In the summer of 2017, Kinder Morgan Inc. (NYSE:KMI) announced huge dividend increases, representing a 60% increase for 2018 and 25% after that. That sounds very generous! But, for long-term shareholders, those who have stuck with KMI, it is welcome news as it shows the company is trying to make up for its 75% payout cut in 2016. The plan is to raise the dividend to $0.80 in 2018, $1.00 in 2019, and $1.20 in 2020.

So the question is, are these dividends safe? And is this growth possible? 

Hand drawing a line graph progressing upwards.

Image source: Getty Images.

The picture has been ugly

First, let's recap some of the factors that led to the dividend drop in the first place.  

Henry Hub spot prices fell from an average of $4.39 in 2014 to averages of $2.63 and $2.51 in 2015 and 2016, respectively. The effect of gas prices on KMI is huge because even though the company doesn't primarily produce or sell gas, customers have canceled contracts or renegotiated at lower prices or lower volumes.

Total revenue fell from about $16.2 billion in 2014 to $13 billion in 2016 (a 19.75% decrease). Natural gas is the primary activity of KMI, with its pipelines representing 63% of its assets, and 50% of segment earnings before depreciation and amortization (EBDA). Its revenue fell from $10.1 billion in 2014 to $8 billion in 2016. The visual on top-line revenue over these last years is ugly.


Data source: 2016 10-K Data. Chart by author.

Not surprisingly, its share price has fallen from a high of about $44 per share in April of 2015 to $13 in Jan 2016. These factors, combined with the dividend cut, have generated a lot of negative sentiment about the company.

Pulling the rabbit out of the hat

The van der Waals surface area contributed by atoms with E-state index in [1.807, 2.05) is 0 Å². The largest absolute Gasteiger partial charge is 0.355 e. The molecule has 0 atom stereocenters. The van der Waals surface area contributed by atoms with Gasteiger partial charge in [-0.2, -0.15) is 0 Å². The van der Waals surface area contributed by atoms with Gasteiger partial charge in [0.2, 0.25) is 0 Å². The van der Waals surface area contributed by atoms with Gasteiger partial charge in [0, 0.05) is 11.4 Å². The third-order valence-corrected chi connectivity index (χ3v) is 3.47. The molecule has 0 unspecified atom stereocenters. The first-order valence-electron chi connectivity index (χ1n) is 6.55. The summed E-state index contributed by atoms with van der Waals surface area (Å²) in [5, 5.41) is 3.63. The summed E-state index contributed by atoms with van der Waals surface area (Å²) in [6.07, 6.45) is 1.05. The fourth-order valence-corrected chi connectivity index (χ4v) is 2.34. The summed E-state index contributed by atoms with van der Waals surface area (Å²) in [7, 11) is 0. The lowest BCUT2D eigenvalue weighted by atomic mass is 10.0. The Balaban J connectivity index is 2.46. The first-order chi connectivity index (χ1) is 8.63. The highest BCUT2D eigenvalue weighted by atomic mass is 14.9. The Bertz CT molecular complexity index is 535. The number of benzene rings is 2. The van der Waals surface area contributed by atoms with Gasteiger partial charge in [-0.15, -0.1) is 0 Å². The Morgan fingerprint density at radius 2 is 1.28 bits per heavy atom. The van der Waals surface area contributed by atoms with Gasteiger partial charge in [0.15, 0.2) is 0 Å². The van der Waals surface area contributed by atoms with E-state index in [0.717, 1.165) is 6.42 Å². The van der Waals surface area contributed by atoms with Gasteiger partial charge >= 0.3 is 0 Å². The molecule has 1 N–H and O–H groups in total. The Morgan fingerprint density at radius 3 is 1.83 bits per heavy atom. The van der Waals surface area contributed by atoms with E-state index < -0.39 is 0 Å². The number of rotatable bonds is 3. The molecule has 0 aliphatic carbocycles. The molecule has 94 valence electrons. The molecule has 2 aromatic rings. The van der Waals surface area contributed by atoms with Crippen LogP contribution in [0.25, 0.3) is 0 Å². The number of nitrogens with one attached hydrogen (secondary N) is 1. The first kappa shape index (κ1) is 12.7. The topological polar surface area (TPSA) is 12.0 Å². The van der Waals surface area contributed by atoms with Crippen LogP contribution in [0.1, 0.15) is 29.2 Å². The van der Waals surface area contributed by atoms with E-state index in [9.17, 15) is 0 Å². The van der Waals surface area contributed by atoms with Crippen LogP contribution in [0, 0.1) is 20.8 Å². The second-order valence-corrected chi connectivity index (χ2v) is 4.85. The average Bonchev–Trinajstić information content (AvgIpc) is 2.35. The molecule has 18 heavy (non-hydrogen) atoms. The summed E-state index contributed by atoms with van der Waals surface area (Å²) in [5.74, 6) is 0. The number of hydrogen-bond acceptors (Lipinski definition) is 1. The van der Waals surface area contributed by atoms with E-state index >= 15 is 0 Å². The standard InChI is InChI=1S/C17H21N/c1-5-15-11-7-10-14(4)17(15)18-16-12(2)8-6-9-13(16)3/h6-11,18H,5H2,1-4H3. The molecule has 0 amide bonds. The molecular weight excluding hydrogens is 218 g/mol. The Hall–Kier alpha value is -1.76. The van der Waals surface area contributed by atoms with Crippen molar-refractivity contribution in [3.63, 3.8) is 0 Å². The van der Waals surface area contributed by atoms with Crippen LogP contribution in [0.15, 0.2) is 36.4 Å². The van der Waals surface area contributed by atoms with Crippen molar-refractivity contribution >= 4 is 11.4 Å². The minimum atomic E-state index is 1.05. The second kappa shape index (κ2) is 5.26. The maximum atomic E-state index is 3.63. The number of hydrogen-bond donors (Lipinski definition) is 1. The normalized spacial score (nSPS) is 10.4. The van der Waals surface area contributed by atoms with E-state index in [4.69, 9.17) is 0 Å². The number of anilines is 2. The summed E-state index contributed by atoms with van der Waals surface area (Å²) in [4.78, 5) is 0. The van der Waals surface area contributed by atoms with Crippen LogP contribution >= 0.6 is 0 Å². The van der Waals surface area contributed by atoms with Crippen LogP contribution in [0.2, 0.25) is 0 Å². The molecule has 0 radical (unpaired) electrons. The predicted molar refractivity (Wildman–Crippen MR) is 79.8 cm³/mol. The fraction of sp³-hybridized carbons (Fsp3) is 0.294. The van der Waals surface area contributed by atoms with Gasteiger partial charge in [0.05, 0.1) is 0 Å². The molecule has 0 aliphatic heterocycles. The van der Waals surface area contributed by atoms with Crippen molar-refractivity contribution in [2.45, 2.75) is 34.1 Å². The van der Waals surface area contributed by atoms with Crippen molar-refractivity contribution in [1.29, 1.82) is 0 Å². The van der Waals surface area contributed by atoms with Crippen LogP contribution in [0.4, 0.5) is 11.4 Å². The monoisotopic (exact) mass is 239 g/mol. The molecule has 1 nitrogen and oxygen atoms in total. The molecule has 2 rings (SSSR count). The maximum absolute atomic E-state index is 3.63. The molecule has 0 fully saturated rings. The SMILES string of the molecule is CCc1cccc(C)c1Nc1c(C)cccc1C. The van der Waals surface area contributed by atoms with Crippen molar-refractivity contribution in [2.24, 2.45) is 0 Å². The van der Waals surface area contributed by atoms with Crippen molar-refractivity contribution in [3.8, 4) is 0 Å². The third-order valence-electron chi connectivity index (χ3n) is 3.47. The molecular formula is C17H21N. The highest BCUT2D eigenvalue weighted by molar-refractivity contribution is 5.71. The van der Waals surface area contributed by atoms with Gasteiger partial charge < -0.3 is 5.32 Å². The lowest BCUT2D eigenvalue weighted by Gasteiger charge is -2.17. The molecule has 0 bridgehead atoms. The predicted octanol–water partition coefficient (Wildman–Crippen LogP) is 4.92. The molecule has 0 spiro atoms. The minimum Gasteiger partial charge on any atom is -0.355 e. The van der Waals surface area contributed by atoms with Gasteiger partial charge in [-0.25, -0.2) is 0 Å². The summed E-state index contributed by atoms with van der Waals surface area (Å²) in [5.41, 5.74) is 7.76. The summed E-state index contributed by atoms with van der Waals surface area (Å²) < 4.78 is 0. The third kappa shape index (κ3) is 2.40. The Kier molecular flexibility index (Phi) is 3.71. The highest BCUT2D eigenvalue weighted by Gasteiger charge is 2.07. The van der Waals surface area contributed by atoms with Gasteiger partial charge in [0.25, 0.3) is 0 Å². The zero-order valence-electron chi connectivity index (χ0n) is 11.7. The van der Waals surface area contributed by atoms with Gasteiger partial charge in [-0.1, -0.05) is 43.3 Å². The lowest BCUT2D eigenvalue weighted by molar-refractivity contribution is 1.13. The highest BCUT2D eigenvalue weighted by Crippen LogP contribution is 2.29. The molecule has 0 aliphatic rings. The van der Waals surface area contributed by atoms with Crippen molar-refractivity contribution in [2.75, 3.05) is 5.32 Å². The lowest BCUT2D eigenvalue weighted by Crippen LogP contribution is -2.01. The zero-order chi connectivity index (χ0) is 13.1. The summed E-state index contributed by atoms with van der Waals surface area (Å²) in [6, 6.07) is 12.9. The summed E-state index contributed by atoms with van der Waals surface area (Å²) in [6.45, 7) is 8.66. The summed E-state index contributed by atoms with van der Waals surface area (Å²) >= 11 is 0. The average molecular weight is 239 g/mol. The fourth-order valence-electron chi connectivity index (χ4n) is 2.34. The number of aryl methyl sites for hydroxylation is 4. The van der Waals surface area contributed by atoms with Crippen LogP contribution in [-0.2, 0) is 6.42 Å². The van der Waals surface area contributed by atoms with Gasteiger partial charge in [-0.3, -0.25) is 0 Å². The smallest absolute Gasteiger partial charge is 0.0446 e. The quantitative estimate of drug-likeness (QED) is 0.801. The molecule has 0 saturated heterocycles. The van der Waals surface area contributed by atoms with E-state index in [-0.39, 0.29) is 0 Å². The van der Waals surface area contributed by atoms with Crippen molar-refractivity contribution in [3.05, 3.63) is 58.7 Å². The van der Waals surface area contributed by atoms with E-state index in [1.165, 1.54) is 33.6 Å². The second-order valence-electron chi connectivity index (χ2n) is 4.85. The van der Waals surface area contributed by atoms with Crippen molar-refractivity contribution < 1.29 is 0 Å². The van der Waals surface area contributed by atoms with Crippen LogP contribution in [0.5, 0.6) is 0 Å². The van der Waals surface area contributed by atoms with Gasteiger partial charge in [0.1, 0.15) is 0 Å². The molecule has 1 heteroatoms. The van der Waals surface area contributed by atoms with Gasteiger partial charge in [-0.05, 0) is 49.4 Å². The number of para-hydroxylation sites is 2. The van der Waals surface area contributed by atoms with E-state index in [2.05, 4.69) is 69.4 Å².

When revenue dropped, management stopped the operational bleeding by cutting cost of sales and operations accordingly; you can see from the chart above that EBDA hasn't fallen as much as revenue. This has preserved distributable cash flow (DCF) relatively well.

Kinder Morgan estimates that for every $0.10 per MMBtu drop in natural gas prices, it loses $1 million in DCF. This is also good news because it suggests there is only a small effect on cash flow from a further drop in gas prices. 

The dividend cut had more to do with how to spend free cash flow than the effect of falling revenue. The company is constantly facing a balancing act between investing in new projects, reducing debt levels, and dividend payouts. 

Clearly, KMI needs to spend some cash on investing in growth projects. It has already written off many assets. Between 2015 and 2016, the amount of physical assets on the books shrunk. It needs to find new ones that can generate an adequate return. KMI has always allocated a significant amount of cash flow into capital expenditures and purchases of assets. Planned expenditures for 2017 are $3.1 billion, with a backlog of $12.2 billion. 

The 2017 second-quarter earnings report indicates no new external debt is planned and debt repayment will be internally financed. 

There's another rabbit in there somewhere

In the company's most recent earnings release, management gave a hint where all this growth will come from. It "expects future natural gas infrastructure opportunities will be driven by greater demand for gas-fired power generation across the country, LNG exports, exports to Mexico, and continued industrial development, particularly in the petrochemical industry." It expects 30% growth in demand for natural gas over the next 10 years. 

KMI states that comparing first half of 2016 to first half of 2017, natural gas transport volumes were up 3% and exports to Mexico were up 8%. We don't get to see the future budget assumptions, but as KMI claims to move 40% of the natural gas in the US, it is likely these optimistic industry trends have made their way into the company's budgets and planning. Average contract lengths for gas are six years, which gives some predictability to their revenue streams. And there's the usual trick of selling off less desirable assets to raise cash.

Could be a squeeze

In short, Kinder Morgan generates enough distributable cash to pay its current dividend and support a higher payout going forward. But it will be a juggling act between keeping their dividend promises, maintaining adequate capital investment levels, and kicking the debt can down the road. This isn't anything new for the company's management, though, and shouldn't drastically alter anyone's investment plans.

This article represents the opinion of the writer, who may disagree with the “official” recommendation position of a Motley Fool premium advisory service. We’re motley! Questioning an investing thesis -- even one of our own -- helps us all think critically about investing and make decisions that help us become smarter, happier, and richer.